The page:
Research carried out by Austin Health in Victoria, Australia, means police could soon be able to test drivers for drowsiness.

Fatigue is a factor in up to a third of serious traffic collisions in Victoria, killing about 50 people and seriously injuring a further 300 in Victoria annually.

Experts believe technology could hold the key to changing driver behaviour toward getting behind the wheel while tired.

Research lead, Austin Health and Institute for Breathing and Sleep, sleep and respiratory specialist Associate Professor Mark Howard and his team have tested the technology, which involves using “smart glasses” to track eye movements, including the duration of blinks and how eyes scan the road, to accurately measure driver fatigue levels in both laboratories and off-road driving simulations.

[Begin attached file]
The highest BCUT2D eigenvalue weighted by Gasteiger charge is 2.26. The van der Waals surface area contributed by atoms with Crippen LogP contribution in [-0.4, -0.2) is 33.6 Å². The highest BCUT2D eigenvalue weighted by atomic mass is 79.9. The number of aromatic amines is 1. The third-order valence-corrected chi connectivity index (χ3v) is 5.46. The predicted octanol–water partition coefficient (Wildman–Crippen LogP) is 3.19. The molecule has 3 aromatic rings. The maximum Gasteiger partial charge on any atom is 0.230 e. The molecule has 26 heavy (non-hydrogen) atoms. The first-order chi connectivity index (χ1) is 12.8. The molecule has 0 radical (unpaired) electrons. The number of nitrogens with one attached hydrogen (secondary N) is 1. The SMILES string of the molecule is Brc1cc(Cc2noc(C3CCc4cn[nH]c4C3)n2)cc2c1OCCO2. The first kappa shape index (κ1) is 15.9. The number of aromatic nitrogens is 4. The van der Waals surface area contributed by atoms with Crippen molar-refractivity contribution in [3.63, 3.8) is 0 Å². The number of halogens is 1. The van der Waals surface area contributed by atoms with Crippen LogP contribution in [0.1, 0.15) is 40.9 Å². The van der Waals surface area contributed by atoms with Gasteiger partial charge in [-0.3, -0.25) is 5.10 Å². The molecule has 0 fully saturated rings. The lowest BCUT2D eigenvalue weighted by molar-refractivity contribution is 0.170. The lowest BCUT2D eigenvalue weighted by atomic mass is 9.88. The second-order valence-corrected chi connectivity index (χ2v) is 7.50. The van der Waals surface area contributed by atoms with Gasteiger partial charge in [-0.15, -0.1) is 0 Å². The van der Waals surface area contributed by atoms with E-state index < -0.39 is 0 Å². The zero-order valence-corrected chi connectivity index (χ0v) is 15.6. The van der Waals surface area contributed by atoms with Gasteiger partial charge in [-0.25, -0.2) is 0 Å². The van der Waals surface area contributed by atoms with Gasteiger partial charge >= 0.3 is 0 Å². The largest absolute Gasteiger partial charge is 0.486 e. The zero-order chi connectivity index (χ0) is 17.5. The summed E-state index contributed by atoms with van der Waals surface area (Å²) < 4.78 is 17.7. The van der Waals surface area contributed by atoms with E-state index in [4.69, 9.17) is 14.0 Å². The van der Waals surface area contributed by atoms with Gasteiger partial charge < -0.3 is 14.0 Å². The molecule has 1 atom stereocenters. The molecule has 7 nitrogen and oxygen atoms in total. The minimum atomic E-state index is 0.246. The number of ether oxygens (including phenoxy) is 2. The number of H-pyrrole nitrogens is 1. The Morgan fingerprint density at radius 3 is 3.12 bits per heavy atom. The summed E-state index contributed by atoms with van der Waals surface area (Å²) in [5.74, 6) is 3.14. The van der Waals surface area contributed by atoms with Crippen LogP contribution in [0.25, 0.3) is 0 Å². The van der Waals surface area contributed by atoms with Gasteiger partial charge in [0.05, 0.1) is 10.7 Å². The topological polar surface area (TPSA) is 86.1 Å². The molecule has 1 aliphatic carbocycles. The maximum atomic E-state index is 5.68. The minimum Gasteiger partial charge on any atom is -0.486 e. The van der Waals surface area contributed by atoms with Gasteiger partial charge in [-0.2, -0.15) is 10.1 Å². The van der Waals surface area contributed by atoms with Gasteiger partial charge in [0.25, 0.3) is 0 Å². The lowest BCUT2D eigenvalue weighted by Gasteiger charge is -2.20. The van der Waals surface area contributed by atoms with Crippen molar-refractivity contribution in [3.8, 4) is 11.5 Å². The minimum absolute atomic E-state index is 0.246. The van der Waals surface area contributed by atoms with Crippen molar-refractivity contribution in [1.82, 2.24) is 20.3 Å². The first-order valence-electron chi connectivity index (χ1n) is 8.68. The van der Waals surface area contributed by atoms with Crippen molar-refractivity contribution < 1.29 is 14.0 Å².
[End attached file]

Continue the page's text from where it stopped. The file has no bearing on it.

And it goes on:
Researchers studied drowsiness in night-shift workers during driving tests and found a tenfold increase in ‘microsleeps’ and double the number of lane crossings.

They also found drivers struggled to keep their eyes open and had more trouble staying in the middle of a lane.

Prof Howard says they are now working on translating technology calibrated for each driver to a one-size-fits-all-test that police could use to scientifically determine in a roadside test if someone is too tired to drive.

Associate Prof Howard said a big part of the problem is a lack of awareness about tired driving.

“Usually there has been simple messaging for this; if you feel fatigued stop driving. But that means different things to different people,” he said.

He said raising awareness of what it means to be tired will be key to reducing deaths.